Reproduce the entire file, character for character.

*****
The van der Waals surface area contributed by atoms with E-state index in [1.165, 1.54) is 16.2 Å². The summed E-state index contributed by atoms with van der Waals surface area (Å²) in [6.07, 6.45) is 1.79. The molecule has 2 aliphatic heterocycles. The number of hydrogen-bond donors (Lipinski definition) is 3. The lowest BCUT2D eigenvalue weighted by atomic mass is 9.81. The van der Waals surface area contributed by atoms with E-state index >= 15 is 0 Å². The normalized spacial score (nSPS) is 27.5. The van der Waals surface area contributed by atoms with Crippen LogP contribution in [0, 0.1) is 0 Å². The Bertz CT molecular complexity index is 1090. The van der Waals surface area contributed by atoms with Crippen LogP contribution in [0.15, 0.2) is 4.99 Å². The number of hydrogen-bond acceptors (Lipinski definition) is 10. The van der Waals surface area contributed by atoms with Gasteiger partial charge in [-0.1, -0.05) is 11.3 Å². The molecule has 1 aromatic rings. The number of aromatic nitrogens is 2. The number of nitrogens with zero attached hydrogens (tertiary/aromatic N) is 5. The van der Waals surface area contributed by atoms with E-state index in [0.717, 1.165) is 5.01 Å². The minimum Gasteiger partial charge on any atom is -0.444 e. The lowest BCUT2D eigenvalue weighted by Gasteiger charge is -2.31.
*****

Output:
The van der Waals surface area contributed by atoms with E-state index in [1.165, 1.54) is 16.2 Å². The summed E-state index contributed by atoms with van der Waals surface area (Å²) in [6.07, 6.45) is 1.79. The molecule has 2 aliphatic heterocycles. The number of hydrogen-bond donors (Lipinski definition) is 3. The lowest BCUT2D eigenvalue weighted by atomic mass is 9.81. The van der Waals surface area contributed by atoms with E-state index >= 15 is 0 Å². The normalized spacial score (nSPS) is 27.5. The van der Waals surface area contributed by atoms with Crippen LogP contribution in [0, 0.1) is 0 Å². The Bertz CT molecular complexity index is 1090. The van der Waals surface area contributed by atoms with Crippen LogP contribution in [0.15, 0.2) is 4.99 Å². The number of hydrogen-bond acceptors (Lipinski definition) is 10. The van der Waals surface area contributed by atoms with Gasteiger partial charge in [-0.1, -0.05) is 11.3 Å². The molecule has 1 aromatic rings. The number of aromatic nitrogens is 2. The number of nitrogens with zero attached hydrogens (tertiary/aromatic N) is 5. The van der Waals surface area contributed by atoms with E-state index in [0.717, 1.165) is 5.01 Å². The minimum Gasteiger partial charge on any atom is -0.444 e. The lowest BCUT2D eigenvalue weighted by Gasteiger charge is -2.31.